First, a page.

Next chapter, God yet again details the promise of land and descendants. (Genesis 13:14-17) Nevertheless, two chapters on, we find Abraham expecting to die childless. For a fourth time God insists he will give Abraham descendants. At last the old fossil believes. The Lord, thrilled with Abraham’s refound faith, repeats his vow to give him the land. In disbelief, Abraham asks for a sign. (Genesis 15:2-8) With divine patience God dramatically shows the mighty man of faith not only his future descendants, but what will happen to them.
In the next chapter we find our faith model throwing away any hope of a miracle from God. He resorts to dubious natural means to forcibly accomplish what God seems unwilling to do. He bypasses his wife and turns to her maid for a baby. (Genesis 16:1-3)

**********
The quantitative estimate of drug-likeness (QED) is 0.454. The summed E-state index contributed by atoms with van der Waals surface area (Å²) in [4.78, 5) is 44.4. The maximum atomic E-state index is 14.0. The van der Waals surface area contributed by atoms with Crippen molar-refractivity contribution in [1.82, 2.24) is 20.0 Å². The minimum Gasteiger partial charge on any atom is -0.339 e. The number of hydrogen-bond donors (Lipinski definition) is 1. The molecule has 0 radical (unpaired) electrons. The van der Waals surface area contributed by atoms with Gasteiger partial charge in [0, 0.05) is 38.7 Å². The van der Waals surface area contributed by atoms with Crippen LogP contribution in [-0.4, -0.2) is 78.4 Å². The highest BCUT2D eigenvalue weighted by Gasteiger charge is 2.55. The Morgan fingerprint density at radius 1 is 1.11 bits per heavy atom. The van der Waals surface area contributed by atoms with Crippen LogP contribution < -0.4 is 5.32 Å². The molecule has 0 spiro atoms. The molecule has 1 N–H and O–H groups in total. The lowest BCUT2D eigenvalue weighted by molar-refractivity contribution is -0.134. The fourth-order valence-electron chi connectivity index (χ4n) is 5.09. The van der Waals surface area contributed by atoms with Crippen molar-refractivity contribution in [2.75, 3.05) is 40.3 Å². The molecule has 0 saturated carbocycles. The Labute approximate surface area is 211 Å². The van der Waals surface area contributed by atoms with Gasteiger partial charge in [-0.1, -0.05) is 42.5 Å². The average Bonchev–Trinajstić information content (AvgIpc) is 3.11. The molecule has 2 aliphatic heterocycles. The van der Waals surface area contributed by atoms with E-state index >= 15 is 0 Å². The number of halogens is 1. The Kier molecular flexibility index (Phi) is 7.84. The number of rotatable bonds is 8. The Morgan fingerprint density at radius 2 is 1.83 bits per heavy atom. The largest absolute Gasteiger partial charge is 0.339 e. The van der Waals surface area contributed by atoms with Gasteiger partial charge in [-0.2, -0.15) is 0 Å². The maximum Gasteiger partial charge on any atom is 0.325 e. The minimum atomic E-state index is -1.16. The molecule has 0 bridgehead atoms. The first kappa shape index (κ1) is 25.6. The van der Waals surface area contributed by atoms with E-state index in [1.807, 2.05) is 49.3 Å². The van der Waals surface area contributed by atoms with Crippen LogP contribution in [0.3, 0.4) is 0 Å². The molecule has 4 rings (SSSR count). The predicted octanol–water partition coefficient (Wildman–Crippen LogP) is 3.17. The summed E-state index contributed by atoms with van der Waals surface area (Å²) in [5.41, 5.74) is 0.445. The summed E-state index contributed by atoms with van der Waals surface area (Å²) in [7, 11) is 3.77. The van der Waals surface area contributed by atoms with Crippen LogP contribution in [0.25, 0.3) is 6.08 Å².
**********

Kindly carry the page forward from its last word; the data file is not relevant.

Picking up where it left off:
Years later, the Lord yet again reaffirms his promise to Abraham and declares that Sarah would conceive. Abraham laughs. He is sure his wife has more potential as an Egyptian mummy than as a Hebrew one. ‘She’s too old. Just bless Ishmael,’ is the crux of his reply. (Genesis 17:17-18) Yet the Lord persists. One more time our hero gropes for that slippery fish called faith.
Before long, he is again passing off Sarah as his sister, showing more faith in his powers of deception than in God’s integrity. This time it is King Abimelech who almost has a go at impregnating Sarah. (Genesis 20:2-3) Just weeks later, (assuming Genesis 18:10 to 21:2 are in chronological order) she conceived Abraham’s baby.
Faith is not a non-stop flight above reality; it’s a fight. What distinguishes people of faith is not how rarely they hit the dirt, but how often they get up again. To be perpetually positive is impossible. The mere attempt embroils us in prayer battles and Abrahamic effort. The enemy often flees to his corner, only to prepare for the next round. You might even have climbed out of the ring, but the reward for getting back in exceeds anything anyone could offer.